Cross references:  Steroid Actions  Hormones in General
  Intracellular Receptors   Cholesterol   Testosterone Receptor  
Testosterone Transcription Factor    Evolution of Hormones     

Steroid (Wiki) 
"Examples of steroids include cholesterol, the sex hormones estradiol and testosterone, and the anti-inflammatory drug dexamethasone.
Hundreds of distinct steroids are found in plants, animals, and fungi.

Some of the common categories of steroids: Animal steroids
Steroids include estrogen, cortisol, progesterone, and testosterone. Estrogen and progesterone are made primarily in the ovary and in the placenta during pregnancy, and testosterone in the testes. Testosterone is also converted into estrogen to regulate the supply of each, in the bodies of both females and males.  

List of steroid abbreviations (Wiki)    
All of the links in the table, below, are active. 

Trivial Name Abbreviation(s) Systematic Name
Cholesterol Chol[1] 5-cholesten-3beta-ol
Pregnenolone P5[2] or Preg[3] 3beta-hydroxy-5-pregnen-20-one
17-hydroxypregnenolone 17-OHP5[4] or 17P5[5] 3beta,17-dihydroxy-5-pregnen-20-one
Progesterone P4[6] or P[3] 4-pregnene-3,20-dione
17-hydroxyprogesterone 17-OHP4[4] or 17OHP[7] or 17P4[5] 17-hydroxy-4-pregnene-3,20-dione
Androstenedione A4[8] or AE[9] 4-androstene-3,17-dione
4-hydroxy-Androstenedione 4-OH-A[3]
11β-hydroxyandrostenedione 11βOHA4[12] or 11βOHΔ4[10] or OHA[11] 11beta-4-androstene-3,17-dione
Androstanediol Adiol[13] 3-beta,17-beta-Androstanediol
Androsterone AN[9] 3alpha-hydroxy-5alpha-androstan-17-one
Epiandrosterone EPIA[14] 3beta-hydroxy-5alpha-androstan-17-one
Adrenosterone AT[citation needed] 4-androstene-3,11,17-trione
Dehydroepiandrosterone DHEA[15] or DHA[16] 3beta-hydroxy-5-androsten-17-one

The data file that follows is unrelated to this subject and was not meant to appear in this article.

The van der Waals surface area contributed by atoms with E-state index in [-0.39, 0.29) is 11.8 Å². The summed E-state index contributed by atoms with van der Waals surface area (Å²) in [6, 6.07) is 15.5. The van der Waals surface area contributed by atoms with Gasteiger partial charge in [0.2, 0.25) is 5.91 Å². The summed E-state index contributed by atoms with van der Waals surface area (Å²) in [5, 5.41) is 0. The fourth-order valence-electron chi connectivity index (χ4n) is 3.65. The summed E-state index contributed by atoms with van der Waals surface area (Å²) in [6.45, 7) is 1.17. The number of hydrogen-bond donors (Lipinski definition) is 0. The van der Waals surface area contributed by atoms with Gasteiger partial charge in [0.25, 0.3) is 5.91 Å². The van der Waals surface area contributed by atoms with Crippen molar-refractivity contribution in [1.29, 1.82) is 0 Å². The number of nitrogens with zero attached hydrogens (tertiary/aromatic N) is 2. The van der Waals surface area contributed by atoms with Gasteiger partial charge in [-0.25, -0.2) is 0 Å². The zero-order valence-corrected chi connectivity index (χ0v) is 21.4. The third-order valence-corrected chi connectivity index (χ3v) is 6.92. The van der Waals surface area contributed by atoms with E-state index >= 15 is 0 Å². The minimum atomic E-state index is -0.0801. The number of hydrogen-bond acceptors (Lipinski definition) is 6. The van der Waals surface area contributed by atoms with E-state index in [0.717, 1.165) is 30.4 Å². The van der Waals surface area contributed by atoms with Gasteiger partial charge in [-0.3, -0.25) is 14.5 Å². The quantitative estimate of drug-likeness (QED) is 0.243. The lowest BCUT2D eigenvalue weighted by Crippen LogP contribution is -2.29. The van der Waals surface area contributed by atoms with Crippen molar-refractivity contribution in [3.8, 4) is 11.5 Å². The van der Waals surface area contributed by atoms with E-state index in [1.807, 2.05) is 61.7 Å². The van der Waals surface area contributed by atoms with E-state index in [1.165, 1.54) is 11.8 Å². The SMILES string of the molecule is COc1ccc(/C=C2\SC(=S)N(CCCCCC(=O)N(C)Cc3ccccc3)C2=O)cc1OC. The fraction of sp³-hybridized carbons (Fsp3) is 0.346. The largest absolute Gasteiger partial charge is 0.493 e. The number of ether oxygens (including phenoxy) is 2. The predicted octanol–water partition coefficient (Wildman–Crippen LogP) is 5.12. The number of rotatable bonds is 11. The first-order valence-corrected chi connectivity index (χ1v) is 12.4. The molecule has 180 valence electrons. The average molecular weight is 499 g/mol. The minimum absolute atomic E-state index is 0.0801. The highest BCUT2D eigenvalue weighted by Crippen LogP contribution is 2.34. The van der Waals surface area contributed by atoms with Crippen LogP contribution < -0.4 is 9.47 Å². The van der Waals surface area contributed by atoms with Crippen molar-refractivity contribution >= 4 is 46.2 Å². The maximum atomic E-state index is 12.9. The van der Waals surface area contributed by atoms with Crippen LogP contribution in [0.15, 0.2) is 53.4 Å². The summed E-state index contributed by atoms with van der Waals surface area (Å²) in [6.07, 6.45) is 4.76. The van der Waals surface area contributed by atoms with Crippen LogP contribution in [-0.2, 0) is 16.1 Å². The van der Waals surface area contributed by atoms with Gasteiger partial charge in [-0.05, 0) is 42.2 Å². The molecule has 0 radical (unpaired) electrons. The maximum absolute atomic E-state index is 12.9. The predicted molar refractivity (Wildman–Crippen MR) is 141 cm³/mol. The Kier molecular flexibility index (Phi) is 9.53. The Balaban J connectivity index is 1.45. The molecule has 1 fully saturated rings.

Dehydroepiandrosterone Sulphate DHEAS[8] or DHAS[16] 3beta-sulfooxy-5-androsten-17-one
Testosterone T[4] 17beta-hydroxy-4-androsten-3-one
Epitestosterone epiT[17] 17alpha-hydroxy-4-androsten-3-one
5α-dihydrotestosterone DHT[15] or 5α-DHT[18] 17beta-hydroxy-5alpha-androstan-3-one
5β-dihydrotestosterone 5β-DHT[18] 17beta-hydroxy-5beta-androstan-3-one
11β-hydroxytestosterone OHT[11] or 11β-OHT[19] 11beta,17beta-dihydroxy-4-androsten-3-one
11-ketotestosterone 11-KT[20] 17beta-hydroxy-4-androsten-3,17-dione
Estrone E1[6] 3-hydroxy-1,3,5(10)-estratrien-17-one
Estradiol E2[4] 1,3,5(10)-estratriene-3,17beta-diol
Estriol E3[6] 1,3,5(10)-estratriene-3,16alpha,17beta-triol
Corticosterone B[7] or CORT[21] 11beta,21-dihydroxy-4-pregnene-3,20-dione
Deoxycorticosterone DOC[7] 21-hydroxy-4-pregnene-3,20-dione
Cortisol F[7] 11beta,17,21-trihydroxy-4-pregnene-3,20-dione
11-Deoxycortisol S[25] 17,21-dihydroxy-4-pregnene-3,20-dione
Cortisone E[7] 17,21-dihydroxy-4-pregnene-3,11,20-trione
18-hydroxycorticosterone 18OHB[22] or 18B[23] 11beta,18,21-trihydroxy-4-pregnene-3,20-dione
1α-hydroxycorticosterone 1α-B[24] 1alpha,11beta,,21-trihydroxy-4-pregnene-3,20-dione
Aldosterone A[7] or ALDO[26] 18,11-hemiacetal of 11beta,21-dihydroxy-3,20-dioxo-4-pregnen-18-al

2003    22<48  
Evolution of adrenal and sex steroid action in vertebrates: a ligand-based mechanism for complexity.  
Various explanations have been proposed to account for complex differentiation and development in humans, despite the human genome containing only two to three times the number of genes in invertebrates. Ignored are the actions of adrenal and sex steroids-androgens, estrogens, glucocorticoids, mineralocorticoids, and progestins-which act through receptors that arose from an ancestral nuclear receptor in a protochordate. This ligand-based mechanism is unique to vertebrates and was integrated into the already robust network of transcription factors in invertebrates. Adrenal and sex steroids influence almost all aspects of vertebrate differentiation and development. I propose that evolution of this ligand-based mechanism in a primitive vertebrate was an important contribution to vertebrate complexity. Sequencing of genomes from a cephalochordate, such as amphioxus, and from hagfish and lamprey will establish early events in the evolution of steroid hormone signaling, and also allow genetic studies to elucidate how vertebrate complexity depends on steroid hormones."